image accum, f_gas light_plate 4
Image number: RS.10867
Credit: © The Royal Society

Gas lights




Rudolph Ackermann (1764-1834, German/British), Publisher

Object type

Library reference





height (print): 135mm
width (print): 230mm



Eight figures of decorative gaslights installed at the premises of the R. Ackermann Company, including at 101 The Strand, London, known as the ‘Repository of Arts.’

Plate 4 from A practical treatise on gas-light; exhibiting a summary description of the apparatus and machinery best calculated for illuminating streets, houses, and manufactories by Frederick Accum (London, R Ackermann, 1815).

The accompanying text states that: “PLATES III. IV AND V. exhibit such designs of different kinds of gas-lamps, chandeliers, lustres, candelabras, &c. as are already in use in this Metropolis”. A footnote in the text indicates that: ‘The gas-lamps exhibited in this plate, are employed in the library, counting-house, warehouse, and offices of Mr. Ackerman, and, by whose permission, they are copied on this occasion’.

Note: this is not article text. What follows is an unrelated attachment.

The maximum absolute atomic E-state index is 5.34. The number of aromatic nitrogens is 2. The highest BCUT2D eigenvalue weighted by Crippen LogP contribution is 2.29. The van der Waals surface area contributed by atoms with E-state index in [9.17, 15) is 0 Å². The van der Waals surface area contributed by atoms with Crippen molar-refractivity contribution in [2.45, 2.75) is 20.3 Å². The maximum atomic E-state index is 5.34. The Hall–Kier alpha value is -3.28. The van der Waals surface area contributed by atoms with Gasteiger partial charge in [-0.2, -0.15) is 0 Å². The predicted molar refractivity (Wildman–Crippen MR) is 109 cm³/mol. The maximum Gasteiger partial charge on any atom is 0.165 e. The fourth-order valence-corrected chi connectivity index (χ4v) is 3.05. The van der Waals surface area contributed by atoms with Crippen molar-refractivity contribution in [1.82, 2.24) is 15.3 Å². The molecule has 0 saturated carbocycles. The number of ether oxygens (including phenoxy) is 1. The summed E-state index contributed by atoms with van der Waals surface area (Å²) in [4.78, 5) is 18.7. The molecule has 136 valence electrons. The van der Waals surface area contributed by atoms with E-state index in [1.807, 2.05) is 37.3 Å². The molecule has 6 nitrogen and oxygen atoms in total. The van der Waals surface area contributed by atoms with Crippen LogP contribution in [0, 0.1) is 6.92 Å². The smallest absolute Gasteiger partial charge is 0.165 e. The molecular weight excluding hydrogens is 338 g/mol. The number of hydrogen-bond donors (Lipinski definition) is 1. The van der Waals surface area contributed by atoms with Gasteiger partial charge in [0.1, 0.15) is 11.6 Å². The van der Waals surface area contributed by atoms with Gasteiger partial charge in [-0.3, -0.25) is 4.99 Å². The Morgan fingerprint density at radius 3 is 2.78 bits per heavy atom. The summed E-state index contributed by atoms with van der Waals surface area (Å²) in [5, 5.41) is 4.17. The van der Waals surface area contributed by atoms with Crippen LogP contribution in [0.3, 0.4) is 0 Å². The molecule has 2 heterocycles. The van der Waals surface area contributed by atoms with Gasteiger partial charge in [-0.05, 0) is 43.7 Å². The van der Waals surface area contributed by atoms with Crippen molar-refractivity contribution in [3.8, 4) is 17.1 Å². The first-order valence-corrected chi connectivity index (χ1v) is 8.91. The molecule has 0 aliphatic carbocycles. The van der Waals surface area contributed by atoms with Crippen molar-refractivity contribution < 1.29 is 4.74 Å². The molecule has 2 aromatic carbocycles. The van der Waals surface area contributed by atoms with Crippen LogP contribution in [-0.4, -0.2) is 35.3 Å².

Inscribed above: “Pl.IV, facing page 119’. Inscribed below: “London, Pub. April 1 1815, at R. Ackermann’s, 101 Strand.”

Friedrich Christian Accum (1769-1838), his name anglicised to Frederick Accum, was a German chemist best-known for his interest in the introduction of gas lighting to London. He was employed briefly at the Royal Institution at the same time as Humphry Davy.

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